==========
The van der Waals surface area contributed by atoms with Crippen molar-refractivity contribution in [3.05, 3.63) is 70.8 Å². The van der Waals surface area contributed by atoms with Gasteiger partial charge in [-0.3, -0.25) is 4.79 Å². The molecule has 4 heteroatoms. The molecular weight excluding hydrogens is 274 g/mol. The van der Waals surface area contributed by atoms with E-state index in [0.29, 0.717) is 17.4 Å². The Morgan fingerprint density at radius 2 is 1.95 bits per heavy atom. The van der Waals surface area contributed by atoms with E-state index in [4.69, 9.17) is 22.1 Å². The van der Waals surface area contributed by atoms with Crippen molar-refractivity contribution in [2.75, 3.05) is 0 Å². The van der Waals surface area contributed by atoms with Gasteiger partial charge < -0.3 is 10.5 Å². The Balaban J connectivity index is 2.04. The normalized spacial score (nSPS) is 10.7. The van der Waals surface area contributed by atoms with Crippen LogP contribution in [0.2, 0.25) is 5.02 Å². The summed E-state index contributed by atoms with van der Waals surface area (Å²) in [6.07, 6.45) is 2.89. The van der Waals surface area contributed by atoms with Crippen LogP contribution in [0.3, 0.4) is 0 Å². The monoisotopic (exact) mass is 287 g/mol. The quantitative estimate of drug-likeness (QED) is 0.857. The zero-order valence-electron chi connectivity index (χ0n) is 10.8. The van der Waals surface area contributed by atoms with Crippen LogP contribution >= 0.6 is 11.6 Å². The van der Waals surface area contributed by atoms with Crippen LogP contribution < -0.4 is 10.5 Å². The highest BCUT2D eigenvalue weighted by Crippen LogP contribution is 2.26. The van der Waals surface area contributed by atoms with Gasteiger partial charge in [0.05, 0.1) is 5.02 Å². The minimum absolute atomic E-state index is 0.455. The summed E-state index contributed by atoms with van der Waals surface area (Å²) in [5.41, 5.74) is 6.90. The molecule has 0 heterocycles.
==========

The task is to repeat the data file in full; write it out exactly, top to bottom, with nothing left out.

The van der Waals surface area contributed by atoms with Crippen molar-refractivity contribution in [3.05, 3.63) is 70.8 Å². The van der Waals surface area contributed by atoms with Gasteiger partial charge in [-0.3, -0.25) is 4.79 Å². The molecule has 4 heteroatoms. The molecular weight excluding hydrogens is 274 g/mol. The van der Waals surface area contributed by atoms with E-state index in [0.29, 0.717) is 17.4 Å². The Morgan fingerprint density at radius 2 is 1.95 bits per heavy atom. The van der Waals surface area contributed by atoms with E-state index in [4.69, 9.17) is 22.1 Å². The van der Waals surface area contributed by atoms with Crippen molar-refractivity contribution in [2.75, 3.05) is 0 Å². The van der Waals surface area contributed by atoms with Gasteiger partial charge < -0.3 is 10.5 Å². The Balaban J connectivity index is 2.04. The normalized spacial score (nSPS) is 10.7. The van der Waals surface area contributed by atoms with Crippen LogP contribution in [0.2, 0.25) is 5.02 Å². The summed E-state index contributed by atoms with van der Waals surface area (Å²) in [6.07, 6.45) is 2.89. The van der Waals surface area contributed by atoms with Crippen LogP contribution in [0.3, 0.4) is 0 Å². The monoisotopic (exact) mass is 287 g/mol. The quantitative estimate of drug-likeness (QED) is 0.857. The zero-order valence-electron chi connectivity index (χ0n) is 10.8. The van der Waals surface area contributed by atoms with Crippen LogP contribution >= 0.6 is 11.6 Å². The van der Waals surface area contributed by atoms with Crippen LogP contribution < -0.4 is 10.5 Å². The highest BCUT2D eigenvalue weighted by Crippen LogP contribution is 2.26. The van der Waals surface area contributed by atoms with Gasteiger partial charge in [0.05, 0.1) is 5.02 Å². The minimum absolute atomic E-state index is 0.455. The summed E-state index contributed by atoms with van der Waals surface area (Å²) in [5.41, 5.74) is 6.90. The molecule has 0 heterocycles.